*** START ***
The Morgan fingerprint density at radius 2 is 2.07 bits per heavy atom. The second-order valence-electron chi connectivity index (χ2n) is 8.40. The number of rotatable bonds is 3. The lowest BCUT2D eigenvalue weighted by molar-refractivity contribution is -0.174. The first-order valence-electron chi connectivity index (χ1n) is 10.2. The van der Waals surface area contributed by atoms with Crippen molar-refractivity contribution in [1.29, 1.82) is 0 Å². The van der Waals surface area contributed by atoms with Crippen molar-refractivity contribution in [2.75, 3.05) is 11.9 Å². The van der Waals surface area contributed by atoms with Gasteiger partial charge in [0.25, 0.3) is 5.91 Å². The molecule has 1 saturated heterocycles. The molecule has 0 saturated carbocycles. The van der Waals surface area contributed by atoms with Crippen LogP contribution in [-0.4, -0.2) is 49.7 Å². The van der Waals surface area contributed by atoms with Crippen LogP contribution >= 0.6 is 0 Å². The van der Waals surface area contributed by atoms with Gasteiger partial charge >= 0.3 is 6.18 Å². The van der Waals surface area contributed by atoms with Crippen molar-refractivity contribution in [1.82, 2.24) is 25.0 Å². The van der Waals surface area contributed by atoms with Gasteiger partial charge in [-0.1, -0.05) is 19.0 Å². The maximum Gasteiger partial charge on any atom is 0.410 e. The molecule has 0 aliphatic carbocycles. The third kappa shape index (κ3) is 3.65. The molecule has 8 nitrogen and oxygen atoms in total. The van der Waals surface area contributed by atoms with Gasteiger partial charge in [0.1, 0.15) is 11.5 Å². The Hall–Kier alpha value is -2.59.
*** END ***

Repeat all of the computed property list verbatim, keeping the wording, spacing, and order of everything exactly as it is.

The Morgan fingerprint density at radius 2 is 2.07 bits per heavy atom. The second-order valence-electron chi connectivity index (χ2n) is 8.40. The number of rotatable bonds is 3. The lowest BCUT2D eigenvalue weighted by molar-refractivity contribution is -0.174. The first-order valence-electron chi connectivity index (χ1n) is 10.2. The van der Waals surface area contributed by atoms with Crippen molar-refractivity contribution in [1.29, 1.82) is 0 Å². The van der Waals surface area contributed by atoms with Crippen molar-refractivity contribution in [2.75, 3.05) is 11.9 Å². The van der Waals surface area contributed by atoms with Gasteiger partial charge in [0.25, 0.3) is 5.91 Å². The molecule has 1 saturated heterocycles. The molecule has 0 saturated carbocycles. The van der Waals surface area contributed by atoms with Crippen LogP contribution in [-0.4, -0.2) is 49.7 Å². The van der Waals surface area contributed by atoms with Crippen LogP contribution >= 0.6 is 0 Å². The van der Waals surface area contributed by atoms with Gasteiger partial charge >= 0.3 is 6.18 Å². The van der Waals surface area contributed by atoms with Crippen molar-refractivity contribution in [1.82, 2.24) is 25.0 Å². The van der Waals surface area contributed by atoms with Gasteiger partial charge in [-0.1, -0.05) is 19.0 Å². The maximum Gasteiger partial charge on any atom is 0.410 e. The molecule has 0 aliphatic carbocycles. The third kappa shape index (κ3) is 3.65. The molecule has 8 nitrogen and oxygen atoms in total. The van der Waals surface area contributed by atoms with Gasteiger partial charge in [0.1, 0.15) is 11.5 Å². The Hall–Kier alpha value is -2.59.